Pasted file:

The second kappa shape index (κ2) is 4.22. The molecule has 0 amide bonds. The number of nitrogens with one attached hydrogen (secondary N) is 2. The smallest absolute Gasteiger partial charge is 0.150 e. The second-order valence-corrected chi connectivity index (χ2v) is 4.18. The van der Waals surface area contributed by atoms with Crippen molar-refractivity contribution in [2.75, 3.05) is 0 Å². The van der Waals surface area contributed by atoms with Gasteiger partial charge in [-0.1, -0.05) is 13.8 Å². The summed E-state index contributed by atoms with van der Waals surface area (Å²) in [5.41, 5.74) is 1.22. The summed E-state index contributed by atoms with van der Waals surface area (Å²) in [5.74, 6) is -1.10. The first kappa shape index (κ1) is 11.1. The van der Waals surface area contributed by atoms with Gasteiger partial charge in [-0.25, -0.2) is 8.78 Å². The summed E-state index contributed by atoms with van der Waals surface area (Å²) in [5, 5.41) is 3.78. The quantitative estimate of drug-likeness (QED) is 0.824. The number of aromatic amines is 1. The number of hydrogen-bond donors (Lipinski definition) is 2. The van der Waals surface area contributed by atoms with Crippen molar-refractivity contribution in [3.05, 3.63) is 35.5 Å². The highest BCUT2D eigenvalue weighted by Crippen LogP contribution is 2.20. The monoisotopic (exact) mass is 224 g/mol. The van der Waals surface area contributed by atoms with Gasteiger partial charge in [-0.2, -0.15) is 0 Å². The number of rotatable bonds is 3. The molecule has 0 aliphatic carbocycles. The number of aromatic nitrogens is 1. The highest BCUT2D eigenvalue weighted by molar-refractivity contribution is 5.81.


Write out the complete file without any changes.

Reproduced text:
The second kappa shape index (κ2) is 4.22. The molecule has 0 amide bonds. The number of nitrogens with one attached hydrogen (secondary N) is 2. The smallest absolute Gasteiger partial charge is 0.150 e. The second-order valence-corrected chi connectivity index (χ2v) is 4.18. The van der Waals surface area contributed by atoms with Crippen molar-refractivity contribution in [2.75, 3.05) is 0 Å². The van der Waals surface area contributed by atoms with Gasteiger partial charge in [-0.1, -0.05) is 13.8 Å². The summed E-state index contributed by atoms with van der Waals surface area (Å²) in [5.41, 5.74) is 1.22. The summed E-state index contributed by atoms with van der Waals surface area (Å²) in [5.74, 6) is -1.10. The first kappa shape index (κ1) is 11.1. The van der Waals surface area contributed by atoms with Gasteiger partial charge in [-0.25, -0.2) is 8.78 Å². The summed E-state index contributed by atoms with van der Waals surface area (Å²) in [5, 5.41) is 3.78. The quantitative estimate of drug-likeness (QED) is 0.824. The number of aromatic amines is 1. The number of hydrogen-bond donors (Lipinski definition) is 2. The van der Waals surface area contributed by atoms with Crippen molar-refractivity contribution in [3.05, 3.63) is 35.5 Å². The highest BCUT2D eigenvalue weighted by Crippen LogP contribution is 2.20. The monoisotopic (exact) mass is 224 g/mol. The van der Waals surface area contributed by atoms with Gasteiger partial charge in [-0.2, -0.15) is 0 Å². The number of rotatable bonds is 3. The molecule has 0 aliphatic carbocycles. The number of aromatic nitrogens is 1. The highest BCUT2D eigenvalue weighted by molar-refractivity contribution is 5.81.